Friday, April 18, 2008

Kingdom Hearts by Shiro Amano, Part 3

Sora and the others lock the heart of Hercules' world and recieve a gummi block from one of the other contestants. Then, before they can move on to another world, they are swallowed whole by a giant monster and discovered by Pinocchio and his "father" Gepetto. Pinocchio has been gathering Gummi blocks so that his father can build a ship to survive being spat out by Monstro, the whale.

But when Pinocchio goes in search of more blocks, he is captured by a heartless, and Sora, Daffy and Goofy go to save him. There, they encounter Riku, who is controlling the heartless that kidnapped Pinocchio. Riku lays into Sora, saying that all he seems to be doing these days is showing off his keyblade. Does he really want to rescue Kairi? Sora says at least Pinocchio has a conscience, and his heart is telling him Riku is on the wrong side.

Riku leaves, and leaves Sora to fight the heartless. Maleficent tells Riku that unless Kairi gets her heart back, she will sleep like a doll forever. She tells him there are seven princesses, called the Princesses of the Heart, that when brought together can open a pathway to the world of the heart. If they can do that, then surely Riku can find Kairi's heart there. Riku says he will do anything to save Kairi, and Maleficent gives Riku the power to control the heartless. She and her raven share a smile...

Sora rescues Pinnochio and they and the others are expelled from Monstro. Sora, Daffy and Goofy's Gummi ship crashlands into an ocean world, where Ariel and her father are having a disagreement, as usual. She went outside the palace, against her father's orders, and is being chased by three heartless. Sora and company save her, and she takes them back to her father, who yells at her for leaving the safety of the palace. When he sees that Sora is the bearer of the Keyblade, he takes a dislike to him, and denies there is a keyhole here. Sebastian asks the King about it later, but the King won't discuss it with him.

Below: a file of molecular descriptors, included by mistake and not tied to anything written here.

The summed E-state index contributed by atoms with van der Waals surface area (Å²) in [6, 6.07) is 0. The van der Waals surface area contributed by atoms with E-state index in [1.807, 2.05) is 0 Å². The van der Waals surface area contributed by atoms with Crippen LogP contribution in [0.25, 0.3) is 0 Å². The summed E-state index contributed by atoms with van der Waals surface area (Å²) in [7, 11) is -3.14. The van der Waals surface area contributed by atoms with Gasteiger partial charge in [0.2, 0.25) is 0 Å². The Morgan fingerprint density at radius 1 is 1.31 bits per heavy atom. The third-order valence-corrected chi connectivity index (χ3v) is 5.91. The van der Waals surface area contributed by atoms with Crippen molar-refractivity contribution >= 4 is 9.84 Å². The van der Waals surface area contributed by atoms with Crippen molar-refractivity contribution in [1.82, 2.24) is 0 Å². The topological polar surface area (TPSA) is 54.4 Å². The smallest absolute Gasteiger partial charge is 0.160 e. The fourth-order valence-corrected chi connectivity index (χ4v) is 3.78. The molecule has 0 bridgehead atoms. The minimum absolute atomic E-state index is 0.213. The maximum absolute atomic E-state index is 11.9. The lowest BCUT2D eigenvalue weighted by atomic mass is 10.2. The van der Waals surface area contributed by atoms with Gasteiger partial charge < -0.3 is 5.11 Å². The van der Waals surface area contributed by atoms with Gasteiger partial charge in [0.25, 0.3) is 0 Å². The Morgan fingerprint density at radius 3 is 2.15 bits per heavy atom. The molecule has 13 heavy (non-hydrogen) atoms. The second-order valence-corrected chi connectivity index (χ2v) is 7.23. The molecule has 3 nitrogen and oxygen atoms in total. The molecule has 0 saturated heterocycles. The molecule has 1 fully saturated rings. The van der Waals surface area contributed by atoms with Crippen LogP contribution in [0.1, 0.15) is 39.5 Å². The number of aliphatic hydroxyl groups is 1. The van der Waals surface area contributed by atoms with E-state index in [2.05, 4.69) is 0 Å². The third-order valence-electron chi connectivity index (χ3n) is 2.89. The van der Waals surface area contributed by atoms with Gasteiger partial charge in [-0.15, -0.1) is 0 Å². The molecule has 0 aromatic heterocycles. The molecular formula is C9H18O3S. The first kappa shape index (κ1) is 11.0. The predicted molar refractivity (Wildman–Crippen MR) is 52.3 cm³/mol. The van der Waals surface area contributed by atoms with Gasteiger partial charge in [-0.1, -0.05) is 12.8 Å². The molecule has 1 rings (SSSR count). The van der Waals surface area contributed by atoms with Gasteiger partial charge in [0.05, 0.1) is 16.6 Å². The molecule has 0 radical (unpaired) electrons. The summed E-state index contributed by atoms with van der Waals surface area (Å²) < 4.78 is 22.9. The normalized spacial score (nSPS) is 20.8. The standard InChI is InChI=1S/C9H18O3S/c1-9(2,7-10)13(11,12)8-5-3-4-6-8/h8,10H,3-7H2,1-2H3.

Ariel takes Sora and the others to her secret grotto, but when they get there, it is destroyed, and her father is standing in the middle. Ariel thinks her father destroyed it, and flees, but after she is gone, he tells Sora that the heartless destroyed the grotto. He also tells Sora that the wielder of the keyblade brings ruin and death to worlds, which Sora disagrees with.

Meanwhile, Ariel has encountered the Sea-Witch, Ursula, who agrees to help Ariel journey to another world, if Ariel can bring her to King Triton's trident. But once she gets it, she turns the king into a sea-worm and tries to rule the seas. It's up to Ariel, Sora, Goofy and Daffy to defeat her. After everything returns to normal, King Triton has Sora lock the keyhole for his world, and tells Sora that the keyblade can bring ruin or salvation... it's up to the wielder. Therefore, he should use it carefully.

Sora also finds another page of Ansem's report, and faxes it to Cid, who sends them back the first page they found, translated. It was Ansem who first discovered the heartless and named them, and also made a machine to make heartless so that he could study them in greater depth. Sora and the others theorize that Maleficent found the machine and abused it.

They are interrupted when the ship collides with a pirate ship captained by Riku and Captain Hook. Kairi is there with them, but she is more like a puppet than a human. Riku says he controls the heartless now, and that his heart is too strong to be overtaken by them.

Sora and the others are imprisoned in the ship, where they meet Peter Pan and Tinkerbelle. They work with Peter Pan and Tink to rescue Wendy and Kairi from Riku and Captain Hook. But can they succeed? Will Sora and the others learn to fly? And can Sora save Riku from himself? All will be answered in the next volume!

The story continues to get darker, but once again, the juxtaposition of Disney Characters and manga characters is very strange. Because Ursula and Hook are more Disney and less manga-eque, the characters look very strange when they are shown in the same panel. Thankfully, instances of this are limited, but still, it makes for a strange mixture that is not as successful as the earlier volumes.

Some Omake (Extra) four-panel comics are included in the back of the book, all generally silly.

Tension is maintained in the story, and leaves readers wanting more. For such a short series, the creator did manage to pack in a lot of story into so few pages...

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